Windows95 is slow. Even though DOS is no longer a separate component of the system software, it is still in there. Windows95 was not designed from the ground up as a graphical user interface as the Macintosh's system software was. Windows95 still is held back by its DOS and Windows 3.x heritage. The Macintosh's operating system is much better optimized to work as a GUI. Windows95 appears to have been hastily written to get it on the market. The software, which is neither tightly written nor compact, does not take optimum advantage of the hardware it runs on.
Finally, since IBM-PC hardware is barely a standard, Windows 95 is nowhere near as optimized for the hardware that it runs on as is the Macintosh. (Apple has tight control over its own hardware and how third-party software interacts with it.)
All of this accounts for why the Macintosh system software is slimmer, less resource intensive, and runs faster than Windows95. I invite the reader to compare the two platforms side by side in a store. (Bring demo versions of a law office software package that runs on both platforms, such as Amicus Attorney.) Apparently, Pentium-based computers running Windows95 tested out to be significantly slower than the equivalent Power Macintosh in the respected Ingram Labs tests, according to the results published on Apple's Web site--http://www.apple.com. Tests conducted by the equally respected Byte magazine confirm the superior speed of Power Macintosh computers.
Support For Use of the Macintosh in The Law Office
Clearly, there are more than enough reasons to stick with the Macintosh, as a computer platform, if you already have one. There is, however, the question of support. Since Apple does not support the legal market directly, and the percentage of the market in general that the Macintosh holds is small, is the market for Macintosh-based legal software shrinking and will the vendors who produce law office specific applications abandon the market? If so, do you need to consider switching away from the Macintosh? The answer is an emphatic "no!"
If the law office market for the Macintosh were getting smaller, vendors would stop writing new applications for this vertical market. That is the opposite of what has been happening.
I have sitting here in my office quite a few new products for the Macintosh designed specifically for law office use. (I even have some that are in beta, but I am bound by a non-disclosure agreement, so I cannot talk about them specifically, but some of them are stunning.) I recently compiled a list of software specifically written for law office use. (Not products adaptable to the legal market, but written specifically for it.) I was surprised to find that there are close to 100 such products, and that almost all of them are superior to anything available for IBM-compatibles in their interface and ease of use. (See this author's World Wide Web site at: http://www.mother.com/~randy/index.html ) My list doesn't even include the stuff written by non-professional programmers, in such environments as Hypercard, of which there are a good number. Law office software for the Mac seems to be plentiful and of a very high quality. It just isn't as high profile as the software for IBM-compatibles because many of these companies are small and don't have a large advertising budget. I have sought to remedy this somewhat by publishing my list online in such places as the Legal forum on America OnLine. (Use Keyword: LIN and then go into the L.I.N. Software Library/Macintosh to find it.)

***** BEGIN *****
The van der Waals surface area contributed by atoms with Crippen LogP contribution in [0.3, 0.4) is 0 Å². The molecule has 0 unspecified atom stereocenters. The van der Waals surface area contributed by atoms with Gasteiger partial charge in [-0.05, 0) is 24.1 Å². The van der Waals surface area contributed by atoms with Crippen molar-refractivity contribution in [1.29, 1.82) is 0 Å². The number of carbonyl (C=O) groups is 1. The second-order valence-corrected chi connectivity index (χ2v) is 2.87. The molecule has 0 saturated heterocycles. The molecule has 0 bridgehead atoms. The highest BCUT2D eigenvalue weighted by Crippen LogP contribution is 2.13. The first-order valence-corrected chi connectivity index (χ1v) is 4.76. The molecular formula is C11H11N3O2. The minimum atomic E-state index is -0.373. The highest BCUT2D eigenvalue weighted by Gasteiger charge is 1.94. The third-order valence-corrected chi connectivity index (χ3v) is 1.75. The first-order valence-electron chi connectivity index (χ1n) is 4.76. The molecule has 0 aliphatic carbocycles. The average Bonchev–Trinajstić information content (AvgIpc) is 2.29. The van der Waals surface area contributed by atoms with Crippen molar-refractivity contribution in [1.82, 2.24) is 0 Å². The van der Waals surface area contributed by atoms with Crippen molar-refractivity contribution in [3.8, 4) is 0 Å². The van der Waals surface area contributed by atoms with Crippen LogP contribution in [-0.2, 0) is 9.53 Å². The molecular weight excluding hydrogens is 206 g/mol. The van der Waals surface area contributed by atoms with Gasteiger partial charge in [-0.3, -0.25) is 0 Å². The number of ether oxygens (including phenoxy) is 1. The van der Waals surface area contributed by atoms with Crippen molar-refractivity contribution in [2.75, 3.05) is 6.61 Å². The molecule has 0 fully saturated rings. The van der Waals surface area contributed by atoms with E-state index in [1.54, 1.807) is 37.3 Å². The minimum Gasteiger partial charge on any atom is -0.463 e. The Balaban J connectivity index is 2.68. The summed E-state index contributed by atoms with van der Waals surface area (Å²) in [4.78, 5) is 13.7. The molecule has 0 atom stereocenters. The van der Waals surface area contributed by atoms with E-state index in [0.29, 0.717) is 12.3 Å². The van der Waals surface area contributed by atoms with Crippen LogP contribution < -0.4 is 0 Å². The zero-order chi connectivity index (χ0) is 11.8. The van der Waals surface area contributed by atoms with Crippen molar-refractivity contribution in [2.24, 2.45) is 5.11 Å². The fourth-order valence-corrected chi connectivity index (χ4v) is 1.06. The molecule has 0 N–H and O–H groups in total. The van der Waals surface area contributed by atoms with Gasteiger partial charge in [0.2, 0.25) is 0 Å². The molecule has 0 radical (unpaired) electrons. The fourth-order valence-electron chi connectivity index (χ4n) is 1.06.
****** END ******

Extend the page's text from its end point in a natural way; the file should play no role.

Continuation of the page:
New Programs for Law Office Management
One of my favorite law office management programs for the Macintosh is Amicus Attorney (Gavel & Gown Software; contact person, Brian Dunkin, 184 Pearl St., Toronto, Ontario, M5H 1L5 Canada; (800) 472-2289). Amicus Attorney is an all-in-one law office management package that is not based on a commercial database engine (so it is fast, and its interface isn't funky). This application was released for Windows first, but the attorneys working at Gavel & Gown are mostly Macintosh users and they put their best into the Macintosh version. Another excellent law office manager, Trial De Novo, has just been released by De Novo Systems (3910 N.E. 42d St., Suite 100, Vancouver, Wash., 98661-3117; (360) 695-9372 or (800) 755-9744; contact person, Fred Brock). Trial De Novo is based in FoxPro.
There is even a complete law office management package entirely in Spanish now for the Macintosh: Bufete (Siscomp Inc., Siscomp Building, Suite 202, 18 Comercio St., Ponce, Puerto Rico, 00731; (809) 848-0666). Soon to be released is a new software package for personal injury litigators that takes care of everything from filings and motions to client letters and accounting. And the list goes on. There are even a couple of new entries into the extreme high-end of this market, for larger law firms.
Evidence Suggests Adoptions Continue
There is a lot of evidence that a large number of attorneys are purchasing Macintoshes as their first computer, or are switching to the Mac from other platforms. Lately I've been getting calls from bar associations that find that they need someone to present seminars on the use of the Macintosh in the practice of law. As more and more attorneys find themselves as sole practitioners, and realize they need to learn how to use a computer to compete, many of them decide that using a Macintosh is the way to go. The reasons for this are well-known: ease of setup, use and networking, low support costs.